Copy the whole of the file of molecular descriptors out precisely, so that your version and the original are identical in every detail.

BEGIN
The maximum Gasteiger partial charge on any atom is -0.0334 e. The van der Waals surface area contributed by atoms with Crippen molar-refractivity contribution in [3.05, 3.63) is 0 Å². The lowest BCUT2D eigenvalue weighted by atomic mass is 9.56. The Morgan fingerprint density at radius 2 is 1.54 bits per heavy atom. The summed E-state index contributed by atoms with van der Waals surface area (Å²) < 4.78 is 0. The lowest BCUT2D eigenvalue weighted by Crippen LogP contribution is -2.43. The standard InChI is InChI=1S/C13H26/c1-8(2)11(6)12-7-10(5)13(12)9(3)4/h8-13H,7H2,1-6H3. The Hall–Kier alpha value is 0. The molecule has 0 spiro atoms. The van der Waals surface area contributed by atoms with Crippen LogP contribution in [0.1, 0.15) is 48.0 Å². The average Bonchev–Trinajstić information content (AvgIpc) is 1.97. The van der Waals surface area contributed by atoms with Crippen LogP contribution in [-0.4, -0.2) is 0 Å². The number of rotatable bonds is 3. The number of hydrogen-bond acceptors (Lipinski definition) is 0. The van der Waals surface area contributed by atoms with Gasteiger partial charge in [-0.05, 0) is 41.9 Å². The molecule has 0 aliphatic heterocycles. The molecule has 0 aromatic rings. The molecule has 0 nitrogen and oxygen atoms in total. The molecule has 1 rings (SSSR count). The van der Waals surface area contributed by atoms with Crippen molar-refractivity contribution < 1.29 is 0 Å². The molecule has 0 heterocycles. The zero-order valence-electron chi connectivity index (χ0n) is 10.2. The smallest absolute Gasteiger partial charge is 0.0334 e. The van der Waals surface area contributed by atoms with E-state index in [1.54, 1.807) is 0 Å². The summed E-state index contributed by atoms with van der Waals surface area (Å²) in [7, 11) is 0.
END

The maximum Gasteiger partial charge on any atom is -0.0334 e. The van der Waals surface area contributed by atoms with Crippen molar-refractivity contribution in [3.05, 3.63) is 0 Å². The lowest BCUT2D eigenvalue weighted by atomic mass is 9.56. The Morgan fingerprint density at radius 2 is 1.54 bits per heavy atom. The summed E-state index contributed by atoms with van der Waals surface area (Å²) < 4.78 is 0. The lowest BCUT2D eigenvalue weighted by Crippen LogP contribution is -2.43. The standard InChI is InChI=1S/C13H26/c1-8(2)11(6)12-7-10(5)13(12)9(3)4/h8-13H,7H2,1-6H3. The Hall–Kier alpha value is 0. The molecule has 0 spiro atoms. The van der Waals surface area contributed by atoms with Crippen LogP contribution in [0.1, 0.15) is 48.0 Å². The average Bonchev–Trinajstić information content (AvgIpc) is 1.97. The van der Waals surface area contributed by atoms with Crippen LogP contribution in [-0.4, -0.2) is 0 Å². The number of rotatable bonds is 3. The number of hydrogen-bond acceptors (Lipinski definition) is 0. The van der Waals surface area contributed by atoms with Gasteiger partial charge in [-0.05, 0) is 41.9 Å². The molecule has 0 aliphatic heterocycles. The molecule has 0 aromatic rings. The molecule has 0 nitrogen and oxygen atoms in total. The molecule has 1 rings (SSSR count). The van der Waals surface area contributed by atoms with Crippen molar-refractivity contribution < 1.29 is 0 Å². The molecule has 0 heterocycles. The zero-order valence-electron chi connectivity index (χ0n) is 10.2. The smallest absolute Gasteiger partial charge is 0.0334 e. The van der Waals surface area contributed by atoms with E-state index in [1.54, 1.807) is 0 Å². The summed E-state index contributed by atoms with van der Waals surface area (Å²) in [7, 11) is 0.